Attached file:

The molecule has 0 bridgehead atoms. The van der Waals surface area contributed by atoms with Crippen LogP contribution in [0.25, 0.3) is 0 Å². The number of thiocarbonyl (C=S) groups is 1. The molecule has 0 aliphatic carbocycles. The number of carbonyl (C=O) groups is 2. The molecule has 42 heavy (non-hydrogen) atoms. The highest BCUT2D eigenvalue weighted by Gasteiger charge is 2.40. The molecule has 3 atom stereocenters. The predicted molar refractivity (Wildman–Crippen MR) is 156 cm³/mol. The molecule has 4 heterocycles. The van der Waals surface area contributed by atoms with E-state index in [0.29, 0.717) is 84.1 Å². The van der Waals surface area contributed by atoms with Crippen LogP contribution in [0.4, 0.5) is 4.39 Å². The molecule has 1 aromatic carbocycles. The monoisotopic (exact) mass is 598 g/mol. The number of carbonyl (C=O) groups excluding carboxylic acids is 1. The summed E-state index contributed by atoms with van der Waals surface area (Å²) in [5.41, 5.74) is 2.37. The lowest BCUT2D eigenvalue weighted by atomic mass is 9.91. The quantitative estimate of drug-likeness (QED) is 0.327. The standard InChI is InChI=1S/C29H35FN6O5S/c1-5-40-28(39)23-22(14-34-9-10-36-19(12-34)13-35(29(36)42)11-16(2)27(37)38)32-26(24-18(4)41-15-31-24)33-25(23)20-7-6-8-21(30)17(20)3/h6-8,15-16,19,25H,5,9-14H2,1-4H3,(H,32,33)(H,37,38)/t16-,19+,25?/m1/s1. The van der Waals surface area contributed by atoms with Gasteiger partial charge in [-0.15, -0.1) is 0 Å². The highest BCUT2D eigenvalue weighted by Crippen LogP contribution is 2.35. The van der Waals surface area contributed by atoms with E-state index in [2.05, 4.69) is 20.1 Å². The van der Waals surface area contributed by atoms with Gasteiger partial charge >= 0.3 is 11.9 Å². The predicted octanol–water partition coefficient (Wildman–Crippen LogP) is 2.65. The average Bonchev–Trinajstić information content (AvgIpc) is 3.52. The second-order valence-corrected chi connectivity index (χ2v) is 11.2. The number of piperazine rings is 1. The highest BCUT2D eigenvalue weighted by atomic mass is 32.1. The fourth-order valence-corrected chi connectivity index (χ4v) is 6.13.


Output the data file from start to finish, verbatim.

The molecule has 0 bridgehead atoms. The van der Waals surface area contributed by atoms with Crippen LogP contribution in [0.25, 0.3) is 0 Å². The number of thiocarbonyl (C=S) groups is 1. The molecule has 0 aliphatic carbocycles. The number of carbonyl (C=O) groups is 2. The molecule has 42 heavy (non-hydrogen) atoms. The highest BCUT2D eigenvalue weighted by Gasteiger charge is 2.40. The molecule has 3 atom stereocenters. The predicted molar refractivity (Wildman–Crippen MR) is 156 cm³/mol. The molecule has 4 heterocycles. The van der Waals surface area contributed by atoms with E-state index in [0.29, 0.717) is 84.1 Å². The van der Waals surface area contributed by atoms with Crippen LogP contribution in [0.4, 0.5) is 4.39 Å². The molecule has 1 aromatic carbocycles. The monoisotopic (exact) mass is 598 g/mol. The number of carbonyl (C=O) groups excluding carboxylic acids is 1. The summed E-state index contributed by atoms with van der Waals surface area (Å²) in [5.41, 5.74) is 2.37. The lowest BCUT2D eigenvalue weighted by atomic mass is 9.91. The quantitative estimate of drug-likeness (QED) is 0.327. The standard InChI is InChI=1S/C29H35FN6O5S/c1-5-40-28(39)23-22(14-34-9-10-36-19(12-34)13-35(29(36)42)11-16(2)27(37)38)32-26(24-18(4)41-15-31-24)33-25(23)20-7-6-8-21(30)17(20)3/h6-8,15-16,19,25H,5,9-14H2,1-4H3,(H,32,33)(H,37,38)/t16-,19+,25?/m1/s1. The van der Waals surface area contributed by atoms with Gasteiger partial charge in [-0.15, -0.1) is 0 Å². The highest BCUT2D eigenvalue weighted by Crippen LogP contribution is 2.35. The van der Waals surface area contributed by atoms with E-state index in [2.05, 4.69) is 20.1 Å². The van der Waals surface area contributed by atoms with Gasteiger partial charge >= 0.3 is 11.9 Å². The predicted octanol–water partition coefficient (Wildman–Crippen LogP) is 2.65. The average Bonchev–Trinajstić information content (AvgIpc) is 3.52. The second-order valence-corrected chi connectivity index (χ2v) is 11.2. The number of piperazine rings is 1. The highest BCUT2D eigenvalue weighted by atomic mass is 32.1. The fourth-order valence-corrected chi connectivity index (χ4v) is 6.13.